[LINK] Apple to Authors: Content You Make in iBook App is Yours, Not Ours
kim at holburn.net
Sat Feb 4 12:26:05 AEDT 2012
Apple to Authors: Content You Make in iBook App is Yours, Not Ours
(but the format is ours)
> Apple has amended a controversial clause in the end-user license agreement of its recently-introduced iBooks Author e-book creation app. The first version could be read as saying that any e-book created or edited in iBooks Author could only be sold exclusively in Apple’s store.
> The new EULA of iBooks Author 1.0.1, released Friday, makes it clear that content created inside iBooks Author belongs to authors, and can be sold on any other e-book platform; only files encoded in Apple’s proprietary .ibooks format are limited to Apple’s iBooks store. iBooks made in iBooks Author can still be distributed for free anywhere.
> If anything, the new EULA makes it clear that asserting rights over a file format is exactly what Apple wants to do. It’s disclaiming rights to PDF and TXT files made and exported in iBooks Author; it’s effectively asserting an exclusive right to sale of all .ibooks files.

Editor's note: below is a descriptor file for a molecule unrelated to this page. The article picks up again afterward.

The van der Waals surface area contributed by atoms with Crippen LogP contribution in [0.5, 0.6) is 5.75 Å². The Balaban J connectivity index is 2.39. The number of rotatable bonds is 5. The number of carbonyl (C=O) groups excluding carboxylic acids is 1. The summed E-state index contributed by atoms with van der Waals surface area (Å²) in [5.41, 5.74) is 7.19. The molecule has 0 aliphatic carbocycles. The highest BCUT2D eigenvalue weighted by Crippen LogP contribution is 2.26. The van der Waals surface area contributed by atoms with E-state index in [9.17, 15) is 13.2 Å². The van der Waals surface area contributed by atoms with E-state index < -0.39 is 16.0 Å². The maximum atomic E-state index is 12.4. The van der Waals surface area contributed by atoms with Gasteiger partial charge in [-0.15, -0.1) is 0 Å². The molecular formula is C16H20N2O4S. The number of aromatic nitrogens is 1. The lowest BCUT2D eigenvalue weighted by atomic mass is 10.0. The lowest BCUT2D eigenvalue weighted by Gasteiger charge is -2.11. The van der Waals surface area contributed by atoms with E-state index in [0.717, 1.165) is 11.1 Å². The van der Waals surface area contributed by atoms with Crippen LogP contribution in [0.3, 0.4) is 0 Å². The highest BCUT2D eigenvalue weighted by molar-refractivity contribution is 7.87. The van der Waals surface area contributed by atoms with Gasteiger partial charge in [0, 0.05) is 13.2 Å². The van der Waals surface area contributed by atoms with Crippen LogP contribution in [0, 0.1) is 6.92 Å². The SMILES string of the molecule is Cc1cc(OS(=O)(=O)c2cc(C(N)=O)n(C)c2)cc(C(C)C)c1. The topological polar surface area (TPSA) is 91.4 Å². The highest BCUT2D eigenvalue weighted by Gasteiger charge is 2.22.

> Apple, in this EULA, is claiming a right not just to its software, but to its software’s output. It’s akin to Microsoft trying to restrict what people can do with Word documents, or Adobe declaring that if you use Photoshop to export a JPEG, you can’t freely sell it to Getty. As far as I know, in the consumer software industry, this practice is unprecedented. I’m sure it’s commonplace with enterprise software, but the difference is that those contracts are negotiated by corporate legal departments and signed the old-fashioned way, with pen and ink and penalties and termination clauses. A by-using-you-agree-to license that oh by the way asserts rights over a file format? Unheard of, in my experience.
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